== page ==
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Failing memory, what to do?
August 24, 2005 4:00 AM   Subscribe

Failing memory filter: My memory, never good, is noticeably deteriorating and I'm almost resigned to that. Anything that would slow this process would be welcome but I'm really looking for effective strategies to compensate - in particular, would a PDA help (for to-do lists) or are there other tools I should be using?

Things that bother me, I'm letting tasks drop at work, finding that I've been asked to do something and have actually done it, but I have no recollection of it at all. It's becoming embarrasing and co-workers are puzzled. I'm resigned to it being a part of the ageing process (I'm 45) but I need to find work-arounds otherwise I won't be able to hold a job. All suggestions tips and tricks are very welcome. What works for you?
posted by grahamwell to Health & Fitness (20 answers total) 1 user marked this as a favorite
 
Please see a doctor and make sure your memory loss isn't a sign of a problem.
posted by By The Grace of God at 4:12 AM on August 24, 2005


I'd 2nd By The Grace of God.

But I think that organization is the key to coping no matter what the cause of memory loss.

Keep a detailed diary of committments and things to do and use the alarm functions as reminders. Try not to use too many devices/handwritten notes for this - if you get a pda, perhaps it would be better to use that exclusively. Otherwise: postit notes....pc at work....pc at home....pda ---- could lead to confusion.

That said, postit reminders for specific important things on the fridge or pc monitor as an adjunct to a main diary system like the pda can help. The act of becoming organized like this, if it's just the usual manifestations of aging, should keep you on an even keel and if you are habitual and diligent about it (enter things in the pda when you hear of them and don't leave it until later) you'll also feel a bit more confident generally. But: get checked out by a doc anyway.

I'm sure others will chime in with memory enhancing activities. (Oh, there's also the background health thing about too little sleep/exercise/poor nutrition/too much booze/drugs that may amplify the situation to consider)
posted by peacay at 5:05 AM on August 24, 2005


I'm 25 and I don't always seem to remember things to do without the aid of a PDA, but given that my to-do list is currently at 259 items, I'm not surprised at all I forget a few. Could it just be that you have too much stuff on your mind?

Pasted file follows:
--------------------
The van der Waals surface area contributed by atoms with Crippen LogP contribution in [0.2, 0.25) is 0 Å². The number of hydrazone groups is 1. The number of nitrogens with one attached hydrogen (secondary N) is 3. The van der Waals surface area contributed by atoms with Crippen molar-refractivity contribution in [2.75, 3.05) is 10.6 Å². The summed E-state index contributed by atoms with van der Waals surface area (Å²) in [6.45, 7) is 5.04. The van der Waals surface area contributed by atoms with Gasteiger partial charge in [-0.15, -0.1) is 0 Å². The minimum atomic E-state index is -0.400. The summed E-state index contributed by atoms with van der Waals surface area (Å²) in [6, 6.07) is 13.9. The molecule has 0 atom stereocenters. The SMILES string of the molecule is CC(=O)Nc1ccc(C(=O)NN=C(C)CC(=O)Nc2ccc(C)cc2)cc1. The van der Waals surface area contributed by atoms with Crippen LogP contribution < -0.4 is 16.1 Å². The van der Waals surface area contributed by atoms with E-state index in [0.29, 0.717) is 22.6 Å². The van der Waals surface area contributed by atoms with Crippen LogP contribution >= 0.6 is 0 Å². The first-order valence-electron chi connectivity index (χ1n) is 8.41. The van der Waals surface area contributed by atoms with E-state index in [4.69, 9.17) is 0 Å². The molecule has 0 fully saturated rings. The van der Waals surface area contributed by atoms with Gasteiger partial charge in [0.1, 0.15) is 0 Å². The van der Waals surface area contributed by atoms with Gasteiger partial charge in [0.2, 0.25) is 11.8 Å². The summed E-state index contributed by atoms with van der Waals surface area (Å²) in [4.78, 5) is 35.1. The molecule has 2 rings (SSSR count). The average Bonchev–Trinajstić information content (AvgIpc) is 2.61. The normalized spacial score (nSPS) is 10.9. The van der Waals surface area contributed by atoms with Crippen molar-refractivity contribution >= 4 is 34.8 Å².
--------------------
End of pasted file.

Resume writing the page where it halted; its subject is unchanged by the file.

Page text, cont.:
A PDA works great, as long as you use it. Everything you have to do must go into the PDA immediately. Either that or some other collection box that you know you will check in order to put it into your PDA later (e-mail inbox, post-it in your in-box).
posted by grouse at 5:05 AM on August 24, 2005


If you are just dealing with minor forgetfulness, I find a pocket notebook and pen more useful than a PDA just because the input is generally faster, or writing on your hand if you don't care about the respect of your coworkers.
If you are suffering sudden and or severe memory loss, definately see a doctor. It may be stress or depression, but early onset alzheimers is something you'll want to rule out as soon as you can.
posted by arruns at 5:18 AM on August 24, 2005


If you don't have a good memory, you have to have good habits. Always put the car keys in the same place, always do things in the same order.

My mother's theory is that as we age, we have more stuff to remember. She's 84. She says you have to learn to delete files when you're through with them to make more drive space. (She doesn't say it that way, but it's what she means.) Memory improves with practice, that's been working for me. Keep learning all your life, it's good practice. There's a lot of evidence that using the mind keeps it sharp. The point here is, you can actually fight back a little.
posted by unrepentanthippie at 5:28 AM on August 24, 2005


See a doctor, agreed, appointment made, will do. Perhaps I exaggerate the problem, it's mild really so I'm not too worried, I just feel I need to reorganise aspects of my behaviour to put in fail-safes against forgetfulness and I'm interested a) in any tricks/techniques you might have and b) whether a PDA is actually useful in this context (I used to have one, it wasn't that helpful, then it broke and I was really stuffed). If you think a PDA's the thing, what's the best - best to-do and calendaring, best to organise an untidy life? Ideally including a cellphone so there's one less thing to lose. Money no object.

On preview, unrepentanthippie, that's exactly what I'm after, any specific exercises?
posted by grahamwell at 5:36 AM on August 24, 2005


(It's not just for fear of Alzheimer's that you should go to a doctor, by the way. Your memory loss could be caused by something as benign — and treatable — as vitamin deficiency or low hormone levels. Do get it checked out — it may help enormously.)